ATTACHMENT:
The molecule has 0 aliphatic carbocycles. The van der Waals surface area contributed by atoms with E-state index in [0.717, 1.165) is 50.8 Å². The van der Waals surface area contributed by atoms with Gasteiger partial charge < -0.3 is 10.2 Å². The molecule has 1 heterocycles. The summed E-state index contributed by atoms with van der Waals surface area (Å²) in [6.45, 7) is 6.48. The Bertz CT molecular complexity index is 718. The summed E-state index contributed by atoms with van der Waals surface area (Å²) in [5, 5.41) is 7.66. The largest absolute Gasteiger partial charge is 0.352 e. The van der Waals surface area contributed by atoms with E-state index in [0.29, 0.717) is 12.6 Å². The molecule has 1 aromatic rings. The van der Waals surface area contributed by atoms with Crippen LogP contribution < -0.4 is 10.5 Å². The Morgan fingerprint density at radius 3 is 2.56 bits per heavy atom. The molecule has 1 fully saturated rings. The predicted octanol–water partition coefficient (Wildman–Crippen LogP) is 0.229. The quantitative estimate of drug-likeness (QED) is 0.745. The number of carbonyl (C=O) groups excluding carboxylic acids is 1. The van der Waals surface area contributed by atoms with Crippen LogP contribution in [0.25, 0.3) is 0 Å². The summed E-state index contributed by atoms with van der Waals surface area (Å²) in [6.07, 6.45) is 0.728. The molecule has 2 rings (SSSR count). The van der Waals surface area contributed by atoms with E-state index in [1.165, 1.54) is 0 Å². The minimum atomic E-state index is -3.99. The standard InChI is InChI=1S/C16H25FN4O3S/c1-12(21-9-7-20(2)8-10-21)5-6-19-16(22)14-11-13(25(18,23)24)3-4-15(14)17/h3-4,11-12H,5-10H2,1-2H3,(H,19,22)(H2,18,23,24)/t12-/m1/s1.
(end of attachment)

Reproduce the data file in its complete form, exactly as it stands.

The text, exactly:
The molecule has 0 aliphatic carbocycles. The van der Waals surface area contributed by atoms with E-state index in [0.717, 1.165) is 50.8 Å². The van der Waals surface area contributed by atoms with Gasteiger partial charge < -0.3 is 10.2 Å². The molecule has 1 heterocycles. The summed E-state index contributed by atoms with van der Waals surface area (Å²) in [6.45, 7) is 6.48. The Bertz CT molecular complexity index is 718. The summed E-state index contributed by atoms with van der Waals surface area (Å²) in [5, 5.41) is 7.66. The largest absolute Gasteiger partial charge is 0.352 e. The van der Waals surface area contributed by atoms with E-state index in [0.29, 0.717) is 12.6 Å². The molecule has 1 aromatic rings. The van der Waals surface area contributed by atoms with Crippen LogP contribution < -0.4 is 10.5 Å². The Morgan fingerprint density at radius 3 is 2.56 bits per heavy atom. The molecule has 1 fully saturated rings. The predicted octanol–water partition coefficient (Wildman–Crippen LogP) is 0.229. The quantitative estimate of drug-likeness (QED) is 0.745. The number of carbonyl (C=O) groups excluding carboxylic acids is 1. The van der Waals surface area contributed by atoms with Crippen LogP contribution in [0.25, 0.3) is 0 Å². The summed E-state index contributed by atoms with van der Waals surface area (Å²) in [6.07, 6.45) is 0.728. The molecule has 2 rings (SSSR count). The van der Waals surface area contributed by atoms with E-state index in [1.165, 1.54) is 0 Å². The minimum atomic E-state index is -3.99. The standard InChI is InChI=1S/C16H25FN4O3S/c1-12(21-9-7-20(2)8-10-21)5-6-19-16(22)14-11-13(25(18,23)24)3-4-15(14)17/h3-4,11-12H,5-10H2,1-2H3,(H,19,22)(H2,18,23,24)/t12-/m1/s1.